Establishing Relationships

Written by  |  Published in Parenting

A 30-year veteran Marriage Family and Child therapist, mother of five, and grandmother of 10, Lorraine Al-Jamie helps parents to acquire skills that enhance their ability to raise high-functioning and happy children.

Establishing Relationships

THE building of relationships depends on building common interests. This process begins at birth, and you can observe it when mothers and fathers hold their newborns and echo the sounds that their newborns make. For their parents, everything young babies do is fascinating and this makes the task easier. Whether it is just seeing them yawn for the first time, or their first sneeze, each new thing provides a new shared experience. However, as they get older they sometimes become interested in things that are meaningless to us: for instance, mom will have little interest in the toy truck her little boy is pushing around. However, at that age the mother is still captivated by the child’s enjoyment and, therefore, remains present and sometimes involved. But I think we have all experienced a situation in which we, lost in our own thoughts, have struggled to pay attention to our child while he tugs our clothes saying, “Mommy” or “Daddy.” However, if we do make the effort to engage with our children, there is much satisfaction to be had in the interaction.

Synopsis of Haitian Art

Written by  |  Published in Haitian Culture & Politics

Synopsis of Art by Artists of Haitian Descent in the Diaspora –– Part III

By Marcel Duret and Fred Thomas

One of Haiti's greatest exports to the world is its beautiful art. To illustrate the four major trends of the Haitian diaspora as outlined in previous issues of the Tokyo Journal, Haitian art experts Marcel Duret and Fred Thomas cast a closer look on the works of selected artists.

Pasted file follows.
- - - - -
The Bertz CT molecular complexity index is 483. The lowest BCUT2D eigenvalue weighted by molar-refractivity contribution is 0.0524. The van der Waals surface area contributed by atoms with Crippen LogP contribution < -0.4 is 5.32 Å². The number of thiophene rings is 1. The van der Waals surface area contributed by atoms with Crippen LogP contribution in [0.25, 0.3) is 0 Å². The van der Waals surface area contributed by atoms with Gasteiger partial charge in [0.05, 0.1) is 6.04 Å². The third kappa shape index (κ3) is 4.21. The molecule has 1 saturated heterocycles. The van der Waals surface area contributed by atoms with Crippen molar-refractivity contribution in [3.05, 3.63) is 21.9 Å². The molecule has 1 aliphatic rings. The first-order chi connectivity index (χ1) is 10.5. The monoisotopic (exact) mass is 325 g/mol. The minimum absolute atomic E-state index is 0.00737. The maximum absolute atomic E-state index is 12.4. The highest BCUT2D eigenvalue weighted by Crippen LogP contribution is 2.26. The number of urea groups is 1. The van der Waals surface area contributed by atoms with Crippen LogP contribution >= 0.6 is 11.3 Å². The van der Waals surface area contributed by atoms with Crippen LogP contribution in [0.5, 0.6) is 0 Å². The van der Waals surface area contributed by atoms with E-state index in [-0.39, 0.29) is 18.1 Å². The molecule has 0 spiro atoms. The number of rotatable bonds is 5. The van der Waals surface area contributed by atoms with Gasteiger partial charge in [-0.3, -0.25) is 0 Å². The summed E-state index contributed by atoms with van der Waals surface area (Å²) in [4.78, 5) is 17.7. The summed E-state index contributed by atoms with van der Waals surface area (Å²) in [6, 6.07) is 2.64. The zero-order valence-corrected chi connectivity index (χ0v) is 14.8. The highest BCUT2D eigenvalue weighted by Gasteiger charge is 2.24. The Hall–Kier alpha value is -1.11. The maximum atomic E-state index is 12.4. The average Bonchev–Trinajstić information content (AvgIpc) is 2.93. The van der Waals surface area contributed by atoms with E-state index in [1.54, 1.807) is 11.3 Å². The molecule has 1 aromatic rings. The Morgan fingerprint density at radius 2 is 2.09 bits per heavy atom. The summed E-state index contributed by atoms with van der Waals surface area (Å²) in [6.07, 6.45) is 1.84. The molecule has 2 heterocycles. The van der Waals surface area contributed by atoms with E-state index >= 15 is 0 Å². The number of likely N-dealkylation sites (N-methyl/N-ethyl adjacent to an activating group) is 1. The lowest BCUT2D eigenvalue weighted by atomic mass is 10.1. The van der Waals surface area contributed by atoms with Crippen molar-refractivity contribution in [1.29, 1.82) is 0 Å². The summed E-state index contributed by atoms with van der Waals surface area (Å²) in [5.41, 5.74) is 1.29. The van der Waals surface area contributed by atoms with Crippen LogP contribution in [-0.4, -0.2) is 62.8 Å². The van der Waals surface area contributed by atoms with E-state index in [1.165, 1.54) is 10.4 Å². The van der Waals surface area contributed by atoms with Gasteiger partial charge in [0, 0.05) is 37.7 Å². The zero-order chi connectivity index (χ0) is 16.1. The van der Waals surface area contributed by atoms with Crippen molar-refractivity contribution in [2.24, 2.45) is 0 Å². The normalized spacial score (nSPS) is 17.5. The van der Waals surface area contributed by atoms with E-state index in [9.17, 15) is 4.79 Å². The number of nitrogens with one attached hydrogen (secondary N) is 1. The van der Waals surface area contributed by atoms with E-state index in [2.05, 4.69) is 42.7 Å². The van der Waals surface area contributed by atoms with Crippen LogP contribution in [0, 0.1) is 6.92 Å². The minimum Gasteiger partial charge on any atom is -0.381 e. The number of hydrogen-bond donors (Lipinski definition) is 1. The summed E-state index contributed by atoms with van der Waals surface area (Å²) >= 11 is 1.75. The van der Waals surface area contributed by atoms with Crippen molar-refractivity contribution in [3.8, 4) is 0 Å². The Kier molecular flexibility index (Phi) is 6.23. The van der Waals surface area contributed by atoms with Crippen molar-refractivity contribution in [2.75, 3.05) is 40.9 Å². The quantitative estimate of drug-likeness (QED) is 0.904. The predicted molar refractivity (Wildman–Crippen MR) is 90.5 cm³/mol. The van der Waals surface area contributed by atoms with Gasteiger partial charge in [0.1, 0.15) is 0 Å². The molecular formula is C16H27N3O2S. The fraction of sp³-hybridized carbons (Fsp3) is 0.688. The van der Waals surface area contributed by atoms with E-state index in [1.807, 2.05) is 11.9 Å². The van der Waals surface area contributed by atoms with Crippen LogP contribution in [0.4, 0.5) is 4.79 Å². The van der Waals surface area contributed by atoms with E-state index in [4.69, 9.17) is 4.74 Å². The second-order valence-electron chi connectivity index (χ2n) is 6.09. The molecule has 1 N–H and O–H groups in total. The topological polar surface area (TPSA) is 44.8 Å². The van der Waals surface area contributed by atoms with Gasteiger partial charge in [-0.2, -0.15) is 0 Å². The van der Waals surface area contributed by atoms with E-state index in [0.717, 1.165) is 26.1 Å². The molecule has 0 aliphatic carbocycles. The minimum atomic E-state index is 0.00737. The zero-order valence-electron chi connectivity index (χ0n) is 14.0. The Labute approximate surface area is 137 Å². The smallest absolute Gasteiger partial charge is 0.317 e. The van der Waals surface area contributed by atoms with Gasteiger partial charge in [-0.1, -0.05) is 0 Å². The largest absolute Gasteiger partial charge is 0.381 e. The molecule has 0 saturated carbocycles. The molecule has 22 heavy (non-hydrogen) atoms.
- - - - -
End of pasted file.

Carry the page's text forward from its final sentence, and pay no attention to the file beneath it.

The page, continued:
Primitivism

Aside the naive genre, there is primitivism. This encompasses works by artists with formal training but who decide to paint naively and consequently produce works similar to the ones by artists such as Jean Michel Basquiat, Emile Nolde and Jean Dubuffet. Such artists are influenced by the primitive art of indigenous cultures as seen in African masks and artifacts of the so called uncivilized people of other continents. These artists strive to emulate the spontaneity, unsophistication and simplicity of primitive art. They focus mainly on the essential by discarding or neglecting all unnecessary details so that the imagination can be left to complete the work. Blondel Joseph’s paintings and some of Fred Thomas’ newest creations are perfect illustrations of such a tendency.

Depicting the World with a Zen Mind

Written by  |  Published in Tokyo Photography

Observing and Depicting the World with a Zen Mind

LOOKING over his collection of photos and prints that were exhibited at the “Tokyo” photography exhibition at the Shanghai Art Museum, most of Suzuki’s work focuses on large-scale ongoing construction projects in big cities. The lighting gives his subjects an imposing, dignified presence and a somewhat solemn appearance. These images convey a rich sense of structure and a gloomy, downcast mood, using an overwhelmingly black-andwhite palette. Amid this jumble infrastructure, however, Suzuki presents us with a simple vision. His critical, philosophizing eye exudes a certain aura that stares down the urban clamor of the city and lurches across the frame at the viewer – something that prompted me quite naturally to think of the gaze that often crops up in our conversations. Suzuki is an artist who has an excellent eye. This facility almost certainly owes itself to his long-standing collaborations with Junko Koshino, as well as his keen interest in the humanities, the great issues that confront society today, and the teachings of Eastern philosophy.

Time-Outs

Written by  |  Published in Parenting

Time-Outs

Parents have long used “time-outs” as a technique to stop unacceptable behavior; however, time-outs are not just an effective punishment. They also give children an opportunity to calm down and gain self-control.

タイムアウト(今いる場所から強制的に退去させ、別の場所で一定 時間過ごさせること)」は、子供の容認できない行動をやめさせる ために以前から用いられている手法です。単なる“お仕置き”で はなく、気持ちを落ち着かせ自制心を養うチャンスを子供に与えるという 効果があります。